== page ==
If you are considering traveling the world, you will be on an adventure of your life.
Traveling around the world is an energizing experience to treasure for years to come. There are so many good reasons to pursue this adventure. Planning this experience does not need to be complicated, you will need to make certain you consider the cost of your trip.
A Sample Budget Breakdown
Would you believe that some people have traveled to 20 countries in just 12 months? Budgeting to travel the world is like asking me how much a house is. Since there are so many factors that will go into this, it’s hard to give you an exact estimate. Do you want to stay in luxury hotels or are you happy in a hostel with others?
For example, a few years ago, I traveled the world for a few months. Here’s what I spent in a six month period away from home:
- Accommodations: $7,000 (this was primarily for hostels that were about $30~ per night)
- Transportation: $5,000 (this was for the train, airline tickets, taxi)
- Food: $2,000 (while hard, I tried to spend less than $10 per day on food)
- Leisure: $800 (since I hiked most of the time, most of my leisure activities were free)
- Insurance: $700 (this was for travel/health insurance while traveling foreign countries)
- Additional: $500 (this was considered my miscellaneous expenses such as a run to the drug store)
Variables to Consider
There will be a few variables to consider while planning for your trip, and as mentioned above, there are so many things that can affect your total price: Here are some things you will want to consider:
- How long do you want to travel?
- Where do you want to go?
- How are you going to get to each destination?
- How do you want to sleep at night?
- What do you want to eat each day?
- Are you going to travel with someone else to split the costs?
Round up your Estimates
Rounding-up the total estimates may be a good idea for anyone planning to travel the world. Exact figures may be rounded and estimated to provide a general idea. So for example, if you think it’s going to cost you $2,800 for hotels, you might as well round up to $3,000. Always estimate high so you’re not surprised with the end results.
How to Bring Down the Costs
1. Cash is king
Cash is typically accepted everywhere. If there were an emergency situation, cash may come to the rescue, especially if the merchant doesn’t accept credit cards. Also, don’t forget that most credit card companies charge a transaction fee if used overseas. If you don’t feel comfortable using cash, consider buying an overseas prepaid credit card. As long as it has a Visa or MasterCard logo, it will work just like a normal credit card.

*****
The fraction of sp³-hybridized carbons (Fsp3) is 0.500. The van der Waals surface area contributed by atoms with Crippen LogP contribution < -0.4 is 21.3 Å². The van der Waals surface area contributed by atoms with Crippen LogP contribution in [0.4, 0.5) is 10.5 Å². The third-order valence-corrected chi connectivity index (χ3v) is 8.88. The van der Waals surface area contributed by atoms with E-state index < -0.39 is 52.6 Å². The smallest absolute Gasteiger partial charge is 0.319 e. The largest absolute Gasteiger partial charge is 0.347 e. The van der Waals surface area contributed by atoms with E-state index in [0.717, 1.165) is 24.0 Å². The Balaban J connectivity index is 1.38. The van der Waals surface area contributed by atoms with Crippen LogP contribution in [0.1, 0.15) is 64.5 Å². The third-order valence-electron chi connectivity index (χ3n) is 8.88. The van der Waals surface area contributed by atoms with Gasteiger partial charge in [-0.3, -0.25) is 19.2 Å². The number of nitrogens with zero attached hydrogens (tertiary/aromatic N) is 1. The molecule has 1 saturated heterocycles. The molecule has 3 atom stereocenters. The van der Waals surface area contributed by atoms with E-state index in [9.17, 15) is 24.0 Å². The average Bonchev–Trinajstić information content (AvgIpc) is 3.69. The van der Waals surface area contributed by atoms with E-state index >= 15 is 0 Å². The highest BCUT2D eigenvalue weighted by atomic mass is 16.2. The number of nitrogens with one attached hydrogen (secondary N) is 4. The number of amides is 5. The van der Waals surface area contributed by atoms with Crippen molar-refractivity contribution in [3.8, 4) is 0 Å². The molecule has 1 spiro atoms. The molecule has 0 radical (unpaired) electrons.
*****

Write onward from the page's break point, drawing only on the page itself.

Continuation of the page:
2. Consider the budget airlines
The world is filled with hundreds of airline companies. Once you map out your destinations, see which airlines offer the best deals to those countries. Is it cheaper to fly or via train? Obviously, there may be circumstances where you need to fly, but if you can bypass this, you may want to look into the train. If you do fly, don’t forget to factor in surprise expenses such as baggage fees. Websites such as Kayak and Skyscanner.com are great options to find cheap flights.
3. Hostels or camping
Staying a luxury or even middle of the road hotel can cost you at least $100 to $200 per night. If you don’t mind the bare bone necessities, consider staying at a hostel or even camping at a local campground. Each of these options can save you hundreds, if not thousands, over the span of your trip.
4. Pack and buy your food
Eating out may be fun to experience the local cuisine, but you don’t want to eat out for breakfast, lunch and dinner. Consider going to the local markets and purchasing your own snacks and meals to save on your food. It’s okay to eat out here and there, but most of the time, you will want to eat something simple such as a sandwich or bagel to save a few dollars each day. Remember, if you’re going to spend 180 days away from home, each day can add up fast.
5. Consider insurance
If you’re going to be away for a long time, highly consider health and travel insurance. This way, if you were to get sick, you would be covered in the hospital and your trip would be reimbursed. If you were to get sick, for example, and you didn’t have insurance, you could lose thousands on your trip and in the hospital room. Remember that most surgeries can cost you thousands of dollars.
6. Enjoy the locals
Lastly, if you want to enjoy the sights and sounds, that’s fine! However, what you’re going to find out is that most of your local tourist attractions will be very pricey and sometimes not worth it. Try to walk around the town, talk with the locals or hit up a local museum/library that’s free to enter. There are a lot of attractions in every city that won’t cost you a dime. If you feel you want to go to these touristy attractions, consider looking for a coupon book or group package of some sort to save the most money.
Stephane is a freelance writer who resides in Gilbert, Arizona. When she’s not writing, she’s biking, hiking, cooking and spending quality time with her family.